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Lesson Plans


Art Ed./teacher training: Modern or Postmodern?

[ Thread ][ Subject ][ Author ][ Date ]
kmt127
Wed, 21 Jan 1998 02:22:36 -0600


Within the last month or two I have read quite a few messages which
addressed teacher training in art education. What seems to be missing in
most if not all of the discussions is the inconsistency between current
culture/art (postmodern) and the practices of most art educators (modern,
if not pre-modern). Larger questions remain: What is art education in a
postmodern world and what is its function?
The world has changed, or it may be more precise to state we have
changed the world, and art education is lagging behind. Most current art
educational practices are a hybridization of modernist general education
concepts, modern art theory, cursory appearances of artistic activity, and
the so-called four disciplines of art. The excitement of new times and
postmodern thought is brightly lit on the horizon, but for most art
educators its vibrant luminosity is obscured by a dark modernist lens and
disciplined squinting. Art educators must escape from this paradigmatic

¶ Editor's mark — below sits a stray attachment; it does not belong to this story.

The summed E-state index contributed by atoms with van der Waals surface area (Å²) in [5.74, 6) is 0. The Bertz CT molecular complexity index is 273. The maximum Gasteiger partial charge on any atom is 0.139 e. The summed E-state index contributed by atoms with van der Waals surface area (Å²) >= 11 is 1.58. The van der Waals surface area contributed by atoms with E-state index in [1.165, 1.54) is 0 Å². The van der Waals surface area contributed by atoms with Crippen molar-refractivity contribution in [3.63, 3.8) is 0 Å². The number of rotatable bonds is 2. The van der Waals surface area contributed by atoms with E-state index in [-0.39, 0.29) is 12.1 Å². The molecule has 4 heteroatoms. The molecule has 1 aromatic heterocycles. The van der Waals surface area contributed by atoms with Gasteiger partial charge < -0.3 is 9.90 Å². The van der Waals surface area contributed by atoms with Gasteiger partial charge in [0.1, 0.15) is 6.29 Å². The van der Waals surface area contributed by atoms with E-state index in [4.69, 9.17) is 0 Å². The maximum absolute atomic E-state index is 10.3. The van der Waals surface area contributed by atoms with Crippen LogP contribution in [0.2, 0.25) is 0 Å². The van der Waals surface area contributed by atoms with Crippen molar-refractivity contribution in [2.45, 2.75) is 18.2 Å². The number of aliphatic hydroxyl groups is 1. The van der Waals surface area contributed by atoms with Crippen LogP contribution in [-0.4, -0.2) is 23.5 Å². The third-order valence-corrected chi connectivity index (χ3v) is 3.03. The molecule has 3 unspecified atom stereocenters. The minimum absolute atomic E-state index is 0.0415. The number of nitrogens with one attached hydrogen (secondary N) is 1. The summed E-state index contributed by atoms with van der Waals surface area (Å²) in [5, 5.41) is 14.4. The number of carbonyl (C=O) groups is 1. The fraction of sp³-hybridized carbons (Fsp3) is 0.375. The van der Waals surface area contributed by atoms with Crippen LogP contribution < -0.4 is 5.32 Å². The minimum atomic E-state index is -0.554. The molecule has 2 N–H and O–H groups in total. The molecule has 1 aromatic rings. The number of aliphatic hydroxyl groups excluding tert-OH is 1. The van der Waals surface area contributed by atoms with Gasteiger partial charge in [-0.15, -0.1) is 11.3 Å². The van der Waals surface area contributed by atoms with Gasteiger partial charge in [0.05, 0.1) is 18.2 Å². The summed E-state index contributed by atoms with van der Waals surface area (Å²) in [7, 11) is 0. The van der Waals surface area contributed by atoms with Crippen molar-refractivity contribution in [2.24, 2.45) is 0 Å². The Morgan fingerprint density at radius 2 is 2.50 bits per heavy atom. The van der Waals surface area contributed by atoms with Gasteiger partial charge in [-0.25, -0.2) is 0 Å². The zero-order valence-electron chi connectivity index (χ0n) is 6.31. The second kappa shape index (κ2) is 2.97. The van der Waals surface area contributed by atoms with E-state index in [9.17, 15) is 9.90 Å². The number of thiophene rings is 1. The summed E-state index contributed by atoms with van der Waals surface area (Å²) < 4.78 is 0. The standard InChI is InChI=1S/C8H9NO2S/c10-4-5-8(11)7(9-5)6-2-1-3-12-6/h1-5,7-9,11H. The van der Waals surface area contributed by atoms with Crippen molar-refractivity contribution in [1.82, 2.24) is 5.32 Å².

trap of embracing approaches that are nearly a century old (elements and
principles, creative self-expression, "High Art" as a transcendent route
to the human soul, "truth" and "beauty" attached to arbitrary images), and
embrace a more open, fluid, inter/intradisciplinary, and pluralistic
approach to pedagogy. Even current practices such as DBAE has at its core
a structuralist dogma which separates and defines "disciplines," and
promotes the high arts (as opposed to mass media/popular imagery) as a
conduit to creative, humane, honest and inspiring aspects of ourselves and
society. If art education crosses disciplines shouldn't we embrace the
hybridization of art education rather than admonish it? What should art
educators be educated in (Art (which one), general ed., philosophy, art
history, literature, film, cultural studies, aesthetics, curriculum
development, new media (computer tech.), English, history..) and who should
educate them?
Part of the practice of art education is deciding what art
education is. Art education needs to reconstruct itself as it faces new
questions (postmodern issues including: intertextuality, new technology,
dematerialization, globalization, the dissolving of originality and
authenticity, hybridization of disciplines ,visual culture, critical
pedagogy...). Art education, and the training of art educators is always
in flux and should never be totally comfortable.

Kevin Michael Tavin Ph.D. Candidate
Dept. of Art Education
The Pennsylvania State University
School of Visual Arts